Pre-Anesthetic Testing – Why it’s so important to your pets health!
Pre-anesthetic testing helps us care for your pet. When you place your pet in our hands, you trust us to provide your pet with the best possible medical care. You expect us to provide you with advice which will allow you to make the best decision for your pet. In order to offer you the peace of mind you deserve, we recommend pre-anesthetic testing prior to placing your pet under anesthesia.
As in human medicine, the anesthetics available for anesthetizing our companion pets are extremely safe. As a result, the anesthetic risk is greatly minimized when a “healthy” pet is placed under anesthesia. However, if your pet is not “healthy,” complications can occur both during and after the anesthetic procedure. Therefore, in order to minimize potential risk associated with anesthesia, it is vital for us to know the complete health status of your pet before placing him or her under anesthesia.
Prior to anesthesia, we will obtain a complete history and perform a detailed physical exam on your pet. While a history and physical exam provide us with important information about your pet’s health, it is impossible to understand the complete physiological picture without performing other tests.
In most cases, if a pet appears “healthy” based on history and physical exam, an anesthetic procedure will be uneventful. However, unlike humans, pets cannot tell us when they do not feel well and as a result of animals’ instinct to protect themselves, oftentimes sick pets will “hide” their illness. Therefore, an animal’s appearance of health may be misleading. For example, a pet can lose up to 75 % of kidney function prior to showing any signs of illness. To understand your pet’s “overall” health it is crucial to derive additional information through testing prior to anesthesia.
If the results of the pre-anesthetic tests are within normal ranges, we can proceed with confidence knowing the anesthetic risk is minimized. On the other hand, if the results are not within the normal ranges, we may alter the anesthetic procedure. In some cases, we may proceed as planned, yet provide medical support during and after the procedure to ensure your pet’s health. In other cases, the test abnormalities may be significant enough to postpone the procedure in order to monitor and medically treat your pet.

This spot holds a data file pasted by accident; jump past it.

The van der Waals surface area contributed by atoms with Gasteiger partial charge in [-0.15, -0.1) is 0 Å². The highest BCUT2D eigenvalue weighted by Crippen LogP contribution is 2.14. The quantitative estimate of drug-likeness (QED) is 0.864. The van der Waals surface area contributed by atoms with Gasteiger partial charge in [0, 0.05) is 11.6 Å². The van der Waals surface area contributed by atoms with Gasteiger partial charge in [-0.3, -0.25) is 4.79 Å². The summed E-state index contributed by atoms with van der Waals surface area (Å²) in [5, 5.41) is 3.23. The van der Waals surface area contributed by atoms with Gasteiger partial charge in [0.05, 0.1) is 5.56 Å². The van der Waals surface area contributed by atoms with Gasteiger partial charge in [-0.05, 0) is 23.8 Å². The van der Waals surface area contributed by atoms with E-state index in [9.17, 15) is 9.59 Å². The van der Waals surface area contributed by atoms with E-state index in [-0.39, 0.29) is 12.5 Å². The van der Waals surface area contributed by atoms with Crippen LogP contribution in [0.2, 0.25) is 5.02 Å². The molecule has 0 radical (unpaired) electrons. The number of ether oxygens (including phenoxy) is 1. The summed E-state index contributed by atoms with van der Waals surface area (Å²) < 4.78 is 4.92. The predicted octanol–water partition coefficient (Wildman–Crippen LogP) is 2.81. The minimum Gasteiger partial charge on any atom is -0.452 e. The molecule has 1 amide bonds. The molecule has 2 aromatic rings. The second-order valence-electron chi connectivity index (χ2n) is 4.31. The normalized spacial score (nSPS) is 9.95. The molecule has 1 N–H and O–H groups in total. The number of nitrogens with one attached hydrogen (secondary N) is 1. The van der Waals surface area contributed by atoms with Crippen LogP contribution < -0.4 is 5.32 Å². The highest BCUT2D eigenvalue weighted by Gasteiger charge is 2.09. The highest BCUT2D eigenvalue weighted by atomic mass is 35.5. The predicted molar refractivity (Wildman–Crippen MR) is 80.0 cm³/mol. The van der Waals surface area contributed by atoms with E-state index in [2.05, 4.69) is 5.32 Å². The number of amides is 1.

Although performing these tests cannot guarantee the absence of complications, it can significantly minimize the risk to your pet and provide you and us with peace of mind.
These are some of the tests which may be recommended for your pet:
Blood chemistry tests provide information concerning your pet s vital organs such as the kidneys, liver, pancreas, thyroid, parathyroid and intestinal tract. These tests can also indicate conditions such as anemia and dehydration as well as endocrine diseases and certain types of tumors.
Complete Blood Cell Count (CBC)
The CBC provides information concerning the various types of blood cells. The red blood cells (RBC’s) carry oxygen to the tissue of the body. White blood cells (WBC’s) are the body s primary defense against infection. Platelets play a major role in the blood clotting process and are essential for halting the bleeding process.
The urinalysis provides important information about the functioning capacity of the kidneys. In addition, the urine contains by-products from many organs and abnormal levels of these by-products can indicate disease such as liver and kidney disease or diabetes.
In order to maintain life, the appropriate balance of electrolytes is vital. Certain diseases or conditions may result in electrolyte imbalances that could compromise a pet’s health and ultimately become life threatening.
Depending on your pets age, history and physical exam, an EKG (electrocardiogram) or serum thyroid levels may be recommended.